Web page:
Student's won't like it either because longer school days means more stress-related behavioral issues.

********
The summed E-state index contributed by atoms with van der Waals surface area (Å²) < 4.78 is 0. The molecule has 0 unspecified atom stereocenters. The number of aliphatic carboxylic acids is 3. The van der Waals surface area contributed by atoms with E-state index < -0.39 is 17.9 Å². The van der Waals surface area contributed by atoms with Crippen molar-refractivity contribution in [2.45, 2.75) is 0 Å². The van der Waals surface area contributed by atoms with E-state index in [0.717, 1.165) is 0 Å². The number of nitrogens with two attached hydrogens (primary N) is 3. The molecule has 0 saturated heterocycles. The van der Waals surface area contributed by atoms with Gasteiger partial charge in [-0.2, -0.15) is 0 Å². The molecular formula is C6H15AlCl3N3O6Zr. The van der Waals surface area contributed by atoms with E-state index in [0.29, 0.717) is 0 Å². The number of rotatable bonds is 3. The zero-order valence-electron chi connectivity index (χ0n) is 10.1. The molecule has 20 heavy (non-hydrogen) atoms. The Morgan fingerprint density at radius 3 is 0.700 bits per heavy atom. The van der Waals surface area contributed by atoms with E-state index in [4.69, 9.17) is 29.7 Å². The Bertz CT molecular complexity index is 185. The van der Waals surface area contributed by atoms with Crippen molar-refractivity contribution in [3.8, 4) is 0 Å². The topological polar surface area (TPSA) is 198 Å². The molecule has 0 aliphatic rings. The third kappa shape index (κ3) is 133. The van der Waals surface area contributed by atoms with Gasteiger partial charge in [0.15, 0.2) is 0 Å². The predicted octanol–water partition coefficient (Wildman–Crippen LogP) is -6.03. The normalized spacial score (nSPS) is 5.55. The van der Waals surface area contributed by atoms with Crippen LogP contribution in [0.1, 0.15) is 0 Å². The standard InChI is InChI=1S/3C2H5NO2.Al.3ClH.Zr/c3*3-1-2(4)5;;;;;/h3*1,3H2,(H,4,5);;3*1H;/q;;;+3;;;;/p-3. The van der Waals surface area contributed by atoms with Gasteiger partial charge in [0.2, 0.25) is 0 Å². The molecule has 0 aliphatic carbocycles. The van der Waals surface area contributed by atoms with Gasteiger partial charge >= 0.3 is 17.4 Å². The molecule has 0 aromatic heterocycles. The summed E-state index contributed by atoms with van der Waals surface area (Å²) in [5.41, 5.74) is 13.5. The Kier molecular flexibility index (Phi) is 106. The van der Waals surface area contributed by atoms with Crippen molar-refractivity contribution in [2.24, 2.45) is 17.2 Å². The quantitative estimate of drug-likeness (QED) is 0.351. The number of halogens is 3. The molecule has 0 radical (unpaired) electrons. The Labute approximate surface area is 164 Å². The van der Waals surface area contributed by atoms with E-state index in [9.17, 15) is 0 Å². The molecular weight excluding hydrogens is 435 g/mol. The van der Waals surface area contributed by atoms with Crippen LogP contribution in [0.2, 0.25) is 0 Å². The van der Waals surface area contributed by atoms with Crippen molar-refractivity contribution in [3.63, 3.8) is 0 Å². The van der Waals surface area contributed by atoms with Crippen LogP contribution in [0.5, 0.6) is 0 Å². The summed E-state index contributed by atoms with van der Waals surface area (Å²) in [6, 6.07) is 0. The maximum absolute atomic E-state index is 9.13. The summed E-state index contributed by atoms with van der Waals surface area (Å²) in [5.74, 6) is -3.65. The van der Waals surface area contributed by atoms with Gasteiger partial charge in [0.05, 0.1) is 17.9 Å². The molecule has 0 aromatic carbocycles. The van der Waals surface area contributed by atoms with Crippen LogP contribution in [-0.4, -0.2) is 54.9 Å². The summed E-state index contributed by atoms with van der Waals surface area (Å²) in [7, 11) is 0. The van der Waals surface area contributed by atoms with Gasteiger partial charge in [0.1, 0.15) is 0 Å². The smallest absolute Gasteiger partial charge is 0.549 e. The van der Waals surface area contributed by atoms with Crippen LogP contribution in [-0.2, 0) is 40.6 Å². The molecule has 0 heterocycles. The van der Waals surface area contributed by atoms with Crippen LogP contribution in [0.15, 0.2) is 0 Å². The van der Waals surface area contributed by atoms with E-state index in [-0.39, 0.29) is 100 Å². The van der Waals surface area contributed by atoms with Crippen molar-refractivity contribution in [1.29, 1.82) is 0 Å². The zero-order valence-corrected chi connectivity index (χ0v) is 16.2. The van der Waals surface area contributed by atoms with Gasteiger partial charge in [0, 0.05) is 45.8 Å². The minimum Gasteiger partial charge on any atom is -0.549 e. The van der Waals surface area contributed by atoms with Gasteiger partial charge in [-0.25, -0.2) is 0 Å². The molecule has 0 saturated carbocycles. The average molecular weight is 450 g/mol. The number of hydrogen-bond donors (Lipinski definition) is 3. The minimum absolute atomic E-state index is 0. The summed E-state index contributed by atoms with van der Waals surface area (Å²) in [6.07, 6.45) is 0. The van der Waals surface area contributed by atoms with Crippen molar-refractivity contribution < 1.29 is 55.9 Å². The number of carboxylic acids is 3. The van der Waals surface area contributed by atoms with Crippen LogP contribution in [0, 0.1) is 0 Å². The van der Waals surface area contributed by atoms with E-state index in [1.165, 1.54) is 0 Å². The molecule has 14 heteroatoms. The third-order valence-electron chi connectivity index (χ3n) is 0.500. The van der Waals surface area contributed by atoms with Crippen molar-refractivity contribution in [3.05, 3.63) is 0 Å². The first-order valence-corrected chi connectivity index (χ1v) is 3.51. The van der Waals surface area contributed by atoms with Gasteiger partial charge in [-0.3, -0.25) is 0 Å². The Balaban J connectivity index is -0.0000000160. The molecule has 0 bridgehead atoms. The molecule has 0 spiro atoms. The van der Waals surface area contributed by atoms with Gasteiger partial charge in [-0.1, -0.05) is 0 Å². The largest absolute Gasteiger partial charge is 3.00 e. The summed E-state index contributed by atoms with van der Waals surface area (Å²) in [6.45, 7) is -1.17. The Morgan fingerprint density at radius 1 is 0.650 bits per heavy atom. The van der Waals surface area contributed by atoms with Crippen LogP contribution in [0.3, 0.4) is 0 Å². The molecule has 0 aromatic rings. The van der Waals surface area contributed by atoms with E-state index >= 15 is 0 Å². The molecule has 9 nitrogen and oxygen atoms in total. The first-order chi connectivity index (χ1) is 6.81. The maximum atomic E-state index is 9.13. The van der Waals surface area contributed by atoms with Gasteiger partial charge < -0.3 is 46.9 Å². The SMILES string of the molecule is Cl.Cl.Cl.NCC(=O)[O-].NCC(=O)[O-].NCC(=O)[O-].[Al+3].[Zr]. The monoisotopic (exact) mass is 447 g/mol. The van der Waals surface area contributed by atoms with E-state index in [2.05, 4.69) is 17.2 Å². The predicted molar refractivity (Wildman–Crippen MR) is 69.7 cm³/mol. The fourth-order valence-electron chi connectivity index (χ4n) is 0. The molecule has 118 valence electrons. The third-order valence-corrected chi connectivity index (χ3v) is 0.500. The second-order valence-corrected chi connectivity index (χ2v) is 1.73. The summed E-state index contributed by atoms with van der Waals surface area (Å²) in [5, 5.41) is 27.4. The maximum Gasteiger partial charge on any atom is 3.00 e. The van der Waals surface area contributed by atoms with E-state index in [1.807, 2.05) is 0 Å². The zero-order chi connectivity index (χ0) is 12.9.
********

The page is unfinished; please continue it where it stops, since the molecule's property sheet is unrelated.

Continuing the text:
As for teachers, I can only speak for how this typically is handled. Usually, a teacher has a period of time each school day for planning. This planning time is critical for grading, paperwork, documentation, phone calls, making copies, ordering supplies, as well as actual lesson planning. To accommodate the need to squish more instruction hours into the student's day, all planning times are diverted to the student-free day. I know that personally, my planning time is absolutely critical to my instruction. Sometimes a lesson has to thrown out due to an emergency (shortened period, technical issue, lack of supplies, illness, etc., etc.). Sometimes things need to be done suddenly in the middle of a day (a behavior referral needs to be written while memory is still fresh, an emergency meeting needs to be held, more supplies are needed, a currently used plan needs tweeking, etc., etc.). Sometimes I just a few minutes to be away from kids and regain my composure. From every teacher I've discussed this with, it is a disastrous plan.